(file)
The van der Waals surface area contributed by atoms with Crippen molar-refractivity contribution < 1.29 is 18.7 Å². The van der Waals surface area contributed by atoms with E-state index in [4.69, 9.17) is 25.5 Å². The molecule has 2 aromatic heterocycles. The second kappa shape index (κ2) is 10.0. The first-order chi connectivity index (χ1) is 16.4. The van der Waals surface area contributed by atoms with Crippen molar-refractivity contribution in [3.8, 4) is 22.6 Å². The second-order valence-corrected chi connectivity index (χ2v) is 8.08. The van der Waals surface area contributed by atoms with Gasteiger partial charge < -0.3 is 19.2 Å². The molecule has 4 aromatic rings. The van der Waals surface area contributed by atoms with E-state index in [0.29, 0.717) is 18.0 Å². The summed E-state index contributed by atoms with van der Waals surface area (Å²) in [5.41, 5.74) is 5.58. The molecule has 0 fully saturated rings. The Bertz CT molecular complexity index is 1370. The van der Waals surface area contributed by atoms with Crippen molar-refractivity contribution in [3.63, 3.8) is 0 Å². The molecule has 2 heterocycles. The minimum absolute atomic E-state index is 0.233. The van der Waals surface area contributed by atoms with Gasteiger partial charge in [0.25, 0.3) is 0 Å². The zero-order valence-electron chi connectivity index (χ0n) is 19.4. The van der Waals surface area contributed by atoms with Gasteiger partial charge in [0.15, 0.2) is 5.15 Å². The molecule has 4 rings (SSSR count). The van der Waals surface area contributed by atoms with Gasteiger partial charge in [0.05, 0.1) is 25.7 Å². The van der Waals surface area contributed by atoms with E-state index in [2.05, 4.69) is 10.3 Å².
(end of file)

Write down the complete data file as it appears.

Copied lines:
The van der Waals surface area contributed by atoms with Crippen molar-refractivity contribution < 1.29 is 18.7 Å². The van der Waals surface area contributed by atoms with E-state index in [4.69, 9.17) is 25.5 Å². The molecule has 2 aromatic heterocycles. The second kappa shape index (κ2) is 10.0. The first-order chi connectivity index (χ1) is 16.4. The van der Waals surface area contributed by atoms with Crippen molar-refractivity contribution in [3.8, 4) is 22.6 Å². The second-order valence-corrected chi connectivity index (χ2v) is 8.08. The van der Waals surface area contributed by atoms with Gasteiger partial charge < -0.3 is 19.2 Å². The molecule has 4 aromatic rings. The van der Waals surface area contributed by atoms with E-state index in [0.29, 0.717) is 18.0 Å². The summed E-state index contributed by atoms with van der Waals surface area (Å²) in [5.41, 5.74) is 5.58. The molecule has 0 fully saturated rings. The Bertz CT molecular complexity index is 1370. The van der Waals surface area contributed by atoms with Crippen molar-refractivity contribution in [3.63, 3.8) is 0 Å². The molecule has 2 heterocycles. The minimum absolute atomic E-state index is 0.233. The van der Waals surface area contributed by atoms with Gasteiger partial charge in [0.25, 0.3) is 0 Å². The zero-order valence-electron chi connectivity index (χ0n) is 19.4. The van der Waals surface area contributed by atoms with Gasteiger partial charge in [0.15, 0.2) is 5.15 Å². The molecule has 4 rings (SSSR count). The van der Waals surface area contributed by atoms with Gasteiger partial charge in [0.05, 0.1) is 25.7 Å². The van der Waals surface area contributed by atoms with E-state index in [2.05, 4.69) is 10.3 Å².